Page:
Da Vinci - 'Ambition Rocks'

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Da Vinci - 'Ambition Rocks'

A stonkingly good comeback album from a band too long away from the scene.

Norway's Da Vinci were one of the first bands I ever had the pleasure of writing about. It was sometime in late 1986/early 1987 when 'Boulevard' fanzine first came into being, and we were all obsessive tape traders looking for the next big thing. Around that time, the original Scandie AOR/Melodic Rock explosion was just getting started; bands like Mogg, Glory, Talk Of The Town and, of course, Da Vinci were all putting out quality demos and getting signed to labels, keen to be the first to release the next big Rock act.

For whatever reason, Da Vinci clicked with the writers of Boulevard and we pestered them for band info, new music (all done by phone and letter, this was before the internet really got going) and their time, and the band to a man couldn't have been more helpful. Fast forward thirty odd years and I'm again reviewing a new Da Vinci album, and I have to say, it's bloody marvellous!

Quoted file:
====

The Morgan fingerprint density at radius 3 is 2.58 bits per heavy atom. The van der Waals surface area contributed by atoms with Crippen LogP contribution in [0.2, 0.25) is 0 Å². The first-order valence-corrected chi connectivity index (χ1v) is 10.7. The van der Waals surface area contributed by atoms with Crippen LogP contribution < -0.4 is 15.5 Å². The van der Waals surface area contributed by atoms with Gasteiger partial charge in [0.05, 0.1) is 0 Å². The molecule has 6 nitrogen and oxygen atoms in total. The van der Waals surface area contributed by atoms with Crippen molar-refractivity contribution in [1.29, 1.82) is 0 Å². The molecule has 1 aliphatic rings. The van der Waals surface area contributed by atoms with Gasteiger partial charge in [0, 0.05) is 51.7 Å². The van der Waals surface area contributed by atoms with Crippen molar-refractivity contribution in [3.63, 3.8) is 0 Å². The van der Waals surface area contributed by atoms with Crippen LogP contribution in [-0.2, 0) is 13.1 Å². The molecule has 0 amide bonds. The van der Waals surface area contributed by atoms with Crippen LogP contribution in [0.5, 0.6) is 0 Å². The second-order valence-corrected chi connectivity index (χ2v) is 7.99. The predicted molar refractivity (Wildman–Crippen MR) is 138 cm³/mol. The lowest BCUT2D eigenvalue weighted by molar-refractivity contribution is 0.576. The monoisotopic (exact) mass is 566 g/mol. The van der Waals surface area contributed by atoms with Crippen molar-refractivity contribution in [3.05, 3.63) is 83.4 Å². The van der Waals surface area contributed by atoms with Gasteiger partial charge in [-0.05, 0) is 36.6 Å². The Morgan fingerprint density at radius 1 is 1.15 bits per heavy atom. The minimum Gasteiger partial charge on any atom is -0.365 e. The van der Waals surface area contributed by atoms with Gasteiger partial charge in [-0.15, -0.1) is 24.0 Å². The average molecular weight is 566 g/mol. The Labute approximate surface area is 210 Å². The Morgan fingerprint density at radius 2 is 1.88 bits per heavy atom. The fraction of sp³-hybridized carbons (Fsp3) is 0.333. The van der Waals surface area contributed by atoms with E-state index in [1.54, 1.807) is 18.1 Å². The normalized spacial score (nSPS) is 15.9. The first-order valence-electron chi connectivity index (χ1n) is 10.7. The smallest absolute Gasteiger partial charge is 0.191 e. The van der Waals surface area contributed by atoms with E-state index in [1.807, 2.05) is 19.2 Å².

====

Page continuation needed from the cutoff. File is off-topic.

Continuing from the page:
Of course, there have been a couple of changes over the years, but the main song-writing team of keyboard player Dag Selboskar and guitarist Gunnar Westlie are still here, and they have once again written some wonderful Melodic Rock tunes for any fan of the genre to enjoy.



Check out main opener 'Vicious Circle' and feel those thirty years melt away as the band usher in the new Da Vinci era. The first single/video, 'I've Come All This Way', follows and it's a classic sounding track which recalls 'Forever In My Heart' with, shall we say, a more modern feel; the keyboards on this song are pure eighties gold. There's also the Hard Rocking 'Curious Sensation', the power ballad 'See You When I See You', the killer Melodic Rocker 'Rocket Of Fame', with its massive hook, and the in-your-face 'Storm On The Horizon' to contend with. However, the most intriguing track has to be the West Coast/Jazz Fusion cut 'Touch Of Humanity' which closes this album out. It's so out of place, yet so good it doesn't matter.

According to Selboskar (interview elsewhere this issue), we'll be getting new releases every couple of years from now on; based on the evidence presented here, this makes me smile like a loon. This is a stonkingly good comeback album from a band too long away from the scene. Da Vinci are indeed back with a bang!

Ian Johnson

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